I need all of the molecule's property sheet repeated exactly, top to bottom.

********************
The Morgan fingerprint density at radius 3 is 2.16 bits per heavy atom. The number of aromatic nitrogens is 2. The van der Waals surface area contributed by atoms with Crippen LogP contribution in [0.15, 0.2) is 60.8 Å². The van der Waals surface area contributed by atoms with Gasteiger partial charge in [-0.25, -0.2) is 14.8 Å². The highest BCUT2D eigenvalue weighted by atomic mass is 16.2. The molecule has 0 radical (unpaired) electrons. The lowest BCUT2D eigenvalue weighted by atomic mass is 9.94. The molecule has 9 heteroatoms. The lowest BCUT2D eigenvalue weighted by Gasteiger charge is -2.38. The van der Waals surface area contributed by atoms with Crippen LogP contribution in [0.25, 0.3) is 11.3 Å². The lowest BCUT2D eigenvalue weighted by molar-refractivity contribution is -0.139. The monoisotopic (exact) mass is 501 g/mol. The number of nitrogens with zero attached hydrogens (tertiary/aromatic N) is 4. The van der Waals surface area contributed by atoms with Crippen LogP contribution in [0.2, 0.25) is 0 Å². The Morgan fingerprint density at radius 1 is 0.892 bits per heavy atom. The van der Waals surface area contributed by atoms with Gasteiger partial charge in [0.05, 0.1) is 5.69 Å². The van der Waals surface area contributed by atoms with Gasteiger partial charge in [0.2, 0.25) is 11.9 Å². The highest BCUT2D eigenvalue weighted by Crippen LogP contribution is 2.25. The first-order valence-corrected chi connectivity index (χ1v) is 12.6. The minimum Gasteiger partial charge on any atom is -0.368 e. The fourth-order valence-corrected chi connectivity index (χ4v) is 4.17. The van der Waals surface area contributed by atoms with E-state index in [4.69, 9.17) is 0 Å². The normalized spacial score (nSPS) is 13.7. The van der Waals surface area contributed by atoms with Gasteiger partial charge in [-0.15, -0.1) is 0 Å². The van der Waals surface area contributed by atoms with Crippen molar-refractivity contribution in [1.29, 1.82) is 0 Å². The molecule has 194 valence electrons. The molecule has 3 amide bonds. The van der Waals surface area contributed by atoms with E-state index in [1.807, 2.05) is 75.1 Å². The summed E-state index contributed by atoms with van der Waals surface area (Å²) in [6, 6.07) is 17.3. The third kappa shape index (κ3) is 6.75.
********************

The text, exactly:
The Morgan fingerprint density at radius 3 is 2.16 bits per heavy atom. The number of aromatic nitrogens is 2. The van der Waals surface area contributed by atoms with Crippen LogP contribution in [0.15, 0.2) is 60.8 Å². The van der Waals surface area contributed by atoms with Gasteiger partial charge in [-0.25, -0.2) is 14.8 Å². The highest BCUT2D eigenvalue weighted by atomic mass is 16.2. The molecule has 0 radical (unpaired) electrons. The lowest BCUT2D eigenvalue weighted by atomic mass is 9.94. The molecule has 9 heteroatoms. The lowest BCUT2D eigenvalue weighted by Gasteiger charge is -2.38. The van der Waals surface area contributed by atoms with Crippen LogP contribution in [0.25, 0.3) is 11.3 Å². The lowest BCUT2D eigenvalue weighted by molar-refractivity contribution is -0.139. The monoisotopic (exact) mass is 501 g/mol. The number of nitrogens with zero attached hydrogens (tertiary/aromatic N) is 4. The van der Waals surface area contributed by atoms with Crippen LogP contribution in [0.2, 0.25) is 0 Å². The Morgan fingerprint density at radius 1 is 0.892 bits per heavy atom. The van der Waals surface area contributed by atoms with Gasteiger partial charge in [0.05, 0.1) is 5.69 Å². The van der Waals surface area contributed by atoms with Gasteiger partial charge in [0.2, 0.25) is 11.9 Å². The highest BCUT2D eigenvalue weighted by Crippen LogP contribution is 2.25. The first-order valence-corrected chi connectivity index (χ1v) is 12.6. The minimum Gasteiger partial charge on any atom is -0.368 e. The fourth-order valence-corrected chi connectivity index (χ4v) is 4.17. The van der Waals surface area contributed by atoms with E-state index in [4.69, 9.17) is 0 Å². The normalized spacial score (nSPS) is 13.7. The van der Waals surface area contributed by atoms with Gasteiger partial charge in [-0.15, -0.1) is 0 Å². The van der Waals surface area contributed by atoms with Crippen molar-refractivity contribution in [1.29, 1.82) is 0 Å². The molecule has 194 valence electrons. The molecule has 3 amide bonds. The van der Waals surface area contributed by atoms with E-state index in [1.807, 2.05) is 75.1 Å². The summed E-state index contributed by atoms with van der Waals surface area (Å²) in [6, 6.07) is 17.3. The third kappa shape index (κ3) is 6.75.